Katelyn Asmus graduated from Yale University in May.
Katelyn Asmus graduated from Yale University in May.

June 21, 2017

Ever since she can remember, Katelyn Asmus loved to read. She spent her childhood in the small town of Audubon with her nose in chapter books always yearning to learn more.      

“I started reading chapter books in kindergarten. I had this huge library of books. I think it was always something that was a huge part of my life. I don’t think there was a time that I imagine my life going any other way than higher education,” Asmus said.

Late this spring, Asmus graduated from Yale University with a bachelor of arts degree in English and is now working in Washington, D.C., as a staff assistant for Iowa Sen. Joni Ernst, where she interned last summer. As a staff assistant, Asmus is in charge of constituent tour requests for the senator’s office, but she also works on various legislative projects. She is not currently working on a project of her own, but she is very interested in domestic legislation.

Throughout high school — she graduated from Audubon High School in 2013 — she participated in many accelerated classes and also graduated with an associate’s degree. She was invited to Yale in New Haven, Connecticut, to tour the campus, where she hoped to later attend for graduate school. Little did she know, she would fall in love with the university and be back in a matter of months to pursue her undergraduate degree.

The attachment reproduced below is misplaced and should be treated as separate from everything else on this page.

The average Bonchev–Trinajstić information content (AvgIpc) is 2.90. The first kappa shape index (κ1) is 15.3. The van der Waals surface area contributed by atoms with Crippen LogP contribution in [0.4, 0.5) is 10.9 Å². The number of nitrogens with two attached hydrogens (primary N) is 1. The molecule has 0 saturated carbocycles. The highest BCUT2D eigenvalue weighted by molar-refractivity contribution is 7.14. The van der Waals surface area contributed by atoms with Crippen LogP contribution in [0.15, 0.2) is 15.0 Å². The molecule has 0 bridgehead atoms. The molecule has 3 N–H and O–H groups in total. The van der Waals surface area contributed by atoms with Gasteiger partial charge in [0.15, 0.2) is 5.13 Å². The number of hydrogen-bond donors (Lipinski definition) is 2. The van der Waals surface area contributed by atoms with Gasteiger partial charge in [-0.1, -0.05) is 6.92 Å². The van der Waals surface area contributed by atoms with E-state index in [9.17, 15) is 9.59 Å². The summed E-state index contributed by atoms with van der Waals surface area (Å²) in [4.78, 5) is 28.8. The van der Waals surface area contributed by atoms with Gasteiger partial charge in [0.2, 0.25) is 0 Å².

At a very young age, Asmus’s parents pushed for her to involve herself in as much as possible. They made sure she took the tests needed to be noticed by schools such as Yale. In high school, she received a 31 ACT score (out of a possible 36), proving her tenacity to the Ivy League community. Asmus was modest about her score, conceding that science is her weak spot, where she received her lowest score but with everything else she scored a 32 and above.

Asmus admitted that a huge part of her ending up at an Ivy League school was because of her parents’ commitment to her education. Throughout her life, Asmus’s parents pledged themselves to her education to ensure she was never bored.

“My parents were always trying to keep me interested. We did a lot of educational trips. We traveled across the United States, and we did a lot of historical things because my dad traveled for a living. I always had an endless supply of books,” Asmus said.

Asmus’s mom, Sarah Asmus, is an LPN part time at St. Anthony Clinic in Coon Rapids and full time at Audubon Memorial Hospital, and her dad, Stephen Asmus, is a purchasing manager for All States Ag Parts based out of South Dakota. They didn’t want her to be well-rounded just in school but also in life. They spent summers exposing her to new cultures by taking her on trips all over the country.

Her father recalled one of these trips.

“We were driving through Mississippi one day,” he said, “and we were driving through the heart of lumber country. We saw three or four paper mills, and she (Katelyn) wondered how they made colored paper. I think she was probably 7 or 8 at the time. I told her, ‘Why don’t you write them a letter and find out how they make colored paper?’ So, she wrote a letter to the paper company. It was just little things like that no one else pays any interest to, but they would pique Katelyn’s interest and make her dig deeper into everything.”